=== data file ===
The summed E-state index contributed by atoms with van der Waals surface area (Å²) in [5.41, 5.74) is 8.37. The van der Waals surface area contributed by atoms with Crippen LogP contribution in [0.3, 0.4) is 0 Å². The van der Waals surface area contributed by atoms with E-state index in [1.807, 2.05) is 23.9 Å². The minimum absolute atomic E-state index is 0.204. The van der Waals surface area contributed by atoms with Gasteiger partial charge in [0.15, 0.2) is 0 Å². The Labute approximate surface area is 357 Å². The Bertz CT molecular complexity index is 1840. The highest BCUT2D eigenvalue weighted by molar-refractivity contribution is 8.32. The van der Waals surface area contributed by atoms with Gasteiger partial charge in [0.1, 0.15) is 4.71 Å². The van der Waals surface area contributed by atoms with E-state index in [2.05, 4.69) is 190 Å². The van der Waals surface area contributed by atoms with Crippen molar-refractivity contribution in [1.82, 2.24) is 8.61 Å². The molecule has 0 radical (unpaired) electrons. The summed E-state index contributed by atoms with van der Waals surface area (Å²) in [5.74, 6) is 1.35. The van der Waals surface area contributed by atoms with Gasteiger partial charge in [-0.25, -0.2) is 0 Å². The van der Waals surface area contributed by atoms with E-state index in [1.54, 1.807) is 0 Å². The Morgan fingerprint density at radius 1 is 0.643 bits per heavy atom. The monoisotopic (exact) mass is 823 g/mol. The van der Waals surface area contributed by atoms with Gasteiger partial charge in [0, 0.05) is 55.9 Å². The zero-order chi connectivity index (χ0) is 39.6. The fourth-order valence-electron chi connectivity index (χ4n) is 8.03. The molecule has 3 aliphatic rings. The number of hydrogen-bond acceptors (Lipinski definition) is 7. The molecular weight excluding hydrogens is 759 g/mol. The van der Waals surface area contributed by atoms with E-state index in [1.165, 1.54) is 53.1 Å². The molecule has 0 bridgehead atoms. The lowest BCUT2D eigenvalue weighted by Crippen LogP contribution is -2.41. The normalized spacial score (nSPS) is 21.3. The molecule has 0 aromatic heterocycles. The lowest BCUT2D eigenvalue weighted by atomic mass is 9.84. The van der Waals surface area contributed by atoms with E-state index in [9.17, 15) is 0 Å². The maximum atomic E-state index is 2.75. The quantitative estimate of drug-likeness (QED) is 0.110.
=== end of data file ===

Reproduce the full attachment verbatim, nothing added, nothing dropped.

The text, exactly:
The summed E-state index contributed by atoms with van der Waals surface area (Å²) in [5.41, 5.74) is 8.37. The van der Waals surface area contributed by atoms with Crippen LogP contribution in [0.3, 0.4) is 0 Å². The van der Waals surface area contributed by atoms with E-state index in [1.807, 2.05) is 23.9 Å². The minimum absolute atomic E-state index is 0.204. The van der Waals surface area contributed by atoms with Gasteiger partial charge in [0.15, 0.2) is 0 Å². The Labute approximate surface area is 357 Å². The Bertz CT molecular complexity index is 1840. The highest BCUT2D eigenvalue weighted by molar-refractivity contribution is 8.32. The van der Waals surface area contributed by atoms with Gasteiger partial charge in [0.1, 0.15) is 4.71 Å². The van der Waals surface area contributed by atoms with E-state index in [2.05, 4.69) is 190 Å². The van der Waals surface area contributed by atoms with Crippen molar-refractivity contribution in [1.82, 2.24) is 8.61 Å². The molecule has 0 radical (unpaired) electrons. The summed E-state index contributed by atoms with van der Waals surface area (Å²) in [5.74, 6) is 1.35. The van der Waals surface area contributed by atoms with Gasteiger partial charge in [-0.25, -0.2) is 0 Å². The van der Waals surface area contributed by atoms with E-state index in [1.54, 1.807) is 0 Å². The Morgan fingerprint density at radius 1 is 0.643 bits per heavy atom. The monoisotopic (exact) mass is 823 g/mol. The van der Waals surface area contributed by atoms with Gasteiger partial charge in [0, 0.05) is 55.9 Å². The zero-order chi connectivity index (χ0) is 39.6. The fourth-order valence-electron chi connectivity index (χ4n) is 8.03. The molecule has 3 aliphatic rings. The number of hydrogen-bond acceptors (Lipinski definition) is 7. The molecular weight excluding hydrogens is 759 g/mol. The van der Waals surface area contributed by atoms with E-state index in [1.165, 1.54) is 53.1 Å². The molecule has 0 bridgehead atoms. The lowest BCUT2D eigenvalue weighted by Crippen LogP contribution is -2.41. The normalized spacial score (nSPS) is 21.3. The molecule has 0 aromatic heterocycles. The lowest BCUT2D eigenvalue weighted by atomic mass is 9.84. The van der Waals surface area contributed by atoms with E-state index in [9.17, 15) is 0 Å². The maximum atomic E-state index is 2.75. The quantitative estimate of drug-likeness (QED) is 0.110.